(Critical Survey of Literature for Students)

In the spring of 1837, the Reform Bill is in force for five years and the king, William IV, is dying. A new election is called as the youthful Queen Victoria ascends the throne. One of the new Conservative Party members of Parliament is Charles Egremont, younger brother of Lord Marney. Their mother, Lady Marney, set up her son’s election and helped to defray some expenses. Egremont asks his brother to defray the rest.

While visiting the ruins of Marney Abbey, Egremont meets two unusual men, Walter Gerard and Stephen Morley, and hears Gerard’s daughter, Sybil, sing. Although only brief, the meeting makes a deep impression on him. Egremont, with other family members, then goes to visit Mowbray Castle, the home of the de Mowbrays. Lord Marney wants his brother to marry Lady Joan, heir to the rich estates, thus solving Egremont’s financial problems. Egremont hardly notices her.

The castle stands just outside Mowbray, a large manufacturing town in the north of England. The wretched life and amusements of the working people contrast with the high life of the castle. The only link is Mr. St. Lys, the reforming vicar of Mowbray, himself the younger son of aristocracy.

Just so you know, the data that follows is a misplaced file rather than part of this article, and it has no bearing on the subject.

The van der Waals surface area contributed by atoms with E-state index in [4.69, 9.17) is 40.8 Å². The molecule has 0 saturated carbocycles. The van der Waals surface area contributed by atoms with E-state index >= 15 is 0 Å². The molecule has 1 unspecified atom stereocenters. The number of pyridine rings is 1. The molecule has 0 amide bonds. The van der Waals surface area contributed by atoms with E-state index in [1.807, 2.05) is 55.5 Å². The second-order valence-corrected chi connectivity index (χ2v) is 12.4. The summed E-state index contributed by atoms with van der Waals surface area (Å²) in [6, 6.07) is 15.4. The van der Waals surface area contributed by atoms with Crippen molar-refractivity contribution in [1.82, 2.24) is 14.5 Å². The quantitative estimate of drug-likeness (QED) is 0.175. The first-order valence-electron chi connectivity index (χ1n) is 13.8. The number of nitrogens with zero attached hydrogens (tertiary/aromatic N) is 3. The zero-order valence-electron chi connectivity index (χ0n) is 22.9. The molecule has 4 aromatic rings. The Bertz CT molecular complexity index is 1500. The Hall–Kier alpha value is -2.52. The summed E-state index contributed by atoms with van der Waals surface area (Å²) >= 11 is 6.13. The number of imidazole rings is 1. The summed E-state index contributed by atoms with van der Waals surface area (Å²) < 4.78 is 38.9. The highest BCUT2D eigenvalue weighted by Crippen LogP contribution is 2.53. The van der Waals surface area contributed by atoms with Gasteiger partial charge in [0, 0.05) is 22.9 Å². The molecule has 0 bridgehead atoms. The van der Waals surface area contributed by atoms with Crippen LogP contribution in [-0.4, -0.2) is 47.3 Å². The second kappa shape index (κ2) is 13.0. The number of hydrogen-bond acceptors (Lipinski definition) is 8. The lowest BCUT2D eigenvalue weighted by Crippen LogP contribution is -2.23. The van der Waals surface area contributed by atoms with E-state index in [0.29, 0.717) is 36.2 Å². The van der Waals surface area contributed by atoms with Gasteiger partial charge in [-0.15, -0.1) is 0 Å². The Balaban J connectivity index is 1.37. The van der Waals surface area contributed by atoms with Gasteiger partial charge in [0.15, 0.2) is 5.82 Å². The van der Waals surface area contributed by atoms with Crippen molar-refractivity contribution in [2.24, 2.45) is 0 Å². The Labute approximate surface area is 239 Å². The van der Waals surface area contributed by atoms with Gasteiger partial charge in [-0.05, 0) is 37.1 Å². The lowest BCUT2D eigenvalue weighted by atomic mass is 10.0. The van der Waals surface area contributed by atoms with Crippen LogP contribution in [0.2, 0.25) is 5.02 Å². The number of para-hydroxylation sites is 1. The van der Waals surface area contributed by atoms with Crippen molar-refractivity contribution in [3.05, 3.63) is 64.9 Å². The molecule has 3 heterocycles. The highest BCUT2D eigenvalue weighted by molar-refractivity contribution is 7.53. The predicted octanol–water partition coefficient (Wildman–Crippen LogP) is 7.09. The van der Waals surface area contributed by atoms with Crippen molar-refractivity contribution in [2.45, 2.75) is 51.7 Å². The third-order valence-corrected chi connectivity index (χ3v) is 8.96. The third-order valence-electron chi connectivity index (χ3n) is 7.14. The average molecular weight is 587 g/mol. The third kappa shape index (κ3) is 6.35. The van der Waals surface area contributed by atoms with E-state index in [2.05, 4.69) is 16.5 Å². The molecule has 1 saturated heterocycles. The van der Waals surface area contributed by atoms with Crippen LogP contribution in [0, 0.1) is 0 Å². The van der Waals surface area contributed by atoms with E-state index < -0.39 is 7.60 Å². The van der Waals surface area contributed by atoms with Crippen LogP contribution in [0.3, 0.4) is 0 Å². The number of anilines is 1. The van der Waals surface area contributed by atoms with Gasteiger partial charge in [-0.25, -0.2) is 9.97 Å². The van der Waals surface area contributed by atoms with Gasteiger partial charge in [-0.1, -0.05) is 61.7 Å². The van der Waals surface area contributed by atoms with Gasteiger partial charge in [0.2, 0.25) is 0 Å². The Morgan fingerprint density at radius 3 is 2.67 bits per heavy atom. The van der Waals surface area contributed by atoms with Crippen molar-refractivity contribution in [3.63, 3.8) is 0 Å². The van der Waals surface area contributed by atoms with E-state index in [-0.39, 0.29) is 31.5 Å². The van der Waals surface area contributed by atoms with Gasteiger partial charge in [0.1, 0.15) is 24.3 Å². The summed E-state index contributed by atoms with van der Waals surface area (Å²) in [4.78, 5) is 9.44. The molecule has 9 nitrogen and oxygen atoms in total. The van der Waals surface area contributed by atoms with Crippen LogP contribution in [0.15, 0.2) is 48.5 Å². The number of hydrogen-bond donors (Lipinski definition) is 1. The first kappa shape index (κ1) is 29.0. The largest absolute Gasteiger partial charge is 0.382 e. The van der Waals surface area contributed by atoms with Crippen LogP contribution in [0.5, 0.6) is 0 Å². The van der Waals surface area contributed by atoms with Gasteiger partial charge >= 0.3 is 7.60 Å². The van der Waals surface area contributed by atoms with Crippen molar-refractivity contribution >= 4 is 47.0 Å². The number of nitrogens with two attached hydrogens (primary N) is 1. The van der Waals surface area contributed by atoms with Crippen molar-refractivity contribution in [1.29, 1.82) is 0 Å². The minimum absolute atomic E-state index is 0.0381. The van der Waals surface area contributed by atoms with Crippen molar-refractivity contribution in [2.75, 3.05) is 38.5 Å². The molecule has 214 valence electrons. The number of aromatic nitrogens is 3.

Egremont becomes interested in the political views of Gerard and Morley, who live just outside Mowbray, and he wishes to see the real living conditions of the people. Visiting Warner, an impoverished handloom weaver, with St. Lys, Egremont meets Sybil, who regularly engages in acts of charity out of Mowbray Convent.

On the Marneys’ return home, the two brothers have a terrible argument about expenses and Marney’s wife. Egremont walks out and, Parliament being in recess, rents a cottage near Gerard and takes on the alias of Mr. Franklin, so that he can more easily hold lengthy discussions with Gerard, Morley, and Sybil. He also visits a nearby model factory run by the Traffords who, like the Gerards, are Roman Catholics. Morley’s and Gerard’s views are widely different even though both are active Chartists (a working-class movement for political reform). They are both also interested in pursuing certain claims to the...

(The entire section is 872 words.)